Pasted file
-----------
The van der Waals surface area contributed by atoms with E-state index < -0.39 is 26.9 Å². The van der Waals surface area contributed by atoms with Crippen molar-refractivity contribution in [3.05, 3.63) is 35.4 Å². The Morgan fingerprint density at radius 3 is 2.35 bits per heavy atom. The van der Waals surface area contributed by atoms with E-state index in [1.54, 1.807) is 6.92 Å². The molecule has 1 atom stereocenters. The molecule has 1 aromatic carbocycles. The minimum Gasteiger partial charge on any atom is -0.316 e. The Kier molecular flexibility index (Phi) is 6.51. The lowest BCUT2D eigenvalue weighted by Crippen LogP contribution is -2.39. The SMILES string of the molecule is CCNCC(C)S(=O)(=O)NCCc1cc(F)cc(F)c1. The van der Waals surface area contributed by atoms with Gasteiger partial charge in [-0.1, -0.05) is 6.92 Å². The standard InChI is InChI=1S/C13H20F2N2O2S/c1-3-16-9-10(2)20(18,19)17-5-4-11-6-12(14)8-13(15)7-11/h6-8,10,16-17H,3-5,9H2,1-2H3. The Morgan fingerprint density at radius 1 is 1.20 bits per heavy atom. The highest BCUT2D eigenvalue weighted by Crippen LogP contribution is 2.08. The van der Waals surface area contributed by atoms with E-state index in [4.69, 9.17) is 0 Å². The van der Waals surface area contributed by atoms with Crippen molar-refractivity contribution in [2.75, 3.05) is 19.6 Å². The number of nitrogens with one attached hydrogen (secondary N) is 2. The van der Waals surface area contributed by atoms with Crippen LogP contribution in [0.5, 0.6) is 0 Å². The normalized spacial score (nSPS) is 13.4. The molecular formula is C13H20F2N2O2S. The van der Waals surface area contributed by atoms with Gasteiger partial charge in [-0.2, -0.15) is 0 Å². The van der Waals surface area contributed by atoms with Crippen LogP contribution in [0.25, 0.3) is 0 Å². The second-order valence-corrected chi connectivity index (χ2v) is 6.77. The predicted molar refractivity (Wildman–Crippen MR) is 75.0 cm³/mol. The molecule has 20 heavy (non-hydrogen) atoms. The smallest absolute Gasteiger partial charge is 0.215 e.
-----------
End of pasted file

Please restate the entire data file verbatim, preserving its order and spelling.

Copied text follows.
The van der Waals surface area contributed by atoms with E-state index < -0.39 is 26.9 Å². The van der Waals surface area contributed by atoms with Crippen molar-refractivity contribution in [3.05, 3.63) is 35.4 Å². The Morgan fingerprint density at radius 3 is 2.35 bits per heavy atom. The van der Waals surface area contributed by atoms with E-state index in [1.54, 1.807) is 6.92 Å². The molecule has 1 atom stereocenters. The molecule has 1 aromatic carbocycles. The minimum Gasteiger partial charge on any atom is -0.316 e. The Kier molecular flexibility index (Phi) is 6.51. The lowest BCUT2D eigenvalue weighted by Crippen LogP contribution is -2.39. The SMILES string of the molecule is CCNCC(C)S(=O)(=O)NCCc1cc(F)cc(F)c1. The van der Waals surface area contributed by atoms with Gasteiger partial charge in [-0.1, -0.05) is 6.92 Å². The standard InChI is InChI=1S/C13H20F2N2O2S/c1-3-16-9-10(2)20(18,19)17-5-4-11-6-12(14)8-13(15)7-11/h6-8,10,16-17H,3-5,9H2,1-2H3. The Morgan fingerprint density at radius 1 is 1.20 bits per heavy atom. The highest BCUT2D eigenvalue weighted by Crippen LogP contribution is 2.08. The van der Waals surface area contributed by atoms with E-state index in [4.69, 9.17) is 0 Å². The van der Waals surface area contributed by atoms with Crippen molar-refractivity contribution in [2.75, 3.05) is 19.6 Å². The number of nitrogens with one attached hydrogen (secondary N) is 2. The van der Waals surface area contributed by atoms with Crippen LogP contribution in [0.5, 0.6) is 0 Å². The normalized spacial score (nSPS) is 13.4. The molecular formula is C13H20F2N2O2S. The van der Waals surface area contributed by atoms with Gasteiger partial charge in [-0.2, -0.15) is 0 Å². The van der Waals surface area contributed by atoms with Crippen LogP contribution in [0.25, 0.3) is 0 Å². The second-order valence-corrected chi connectivity index (χ2v) is 6.77. The predicted molar refractivity (Wildman–Crippen MR) is 75.0 cm³/mol. The molecule has 20 heavy (non-hydrogen) atoms. The smallest absolute Gasteiger partial charge is 0.215 e.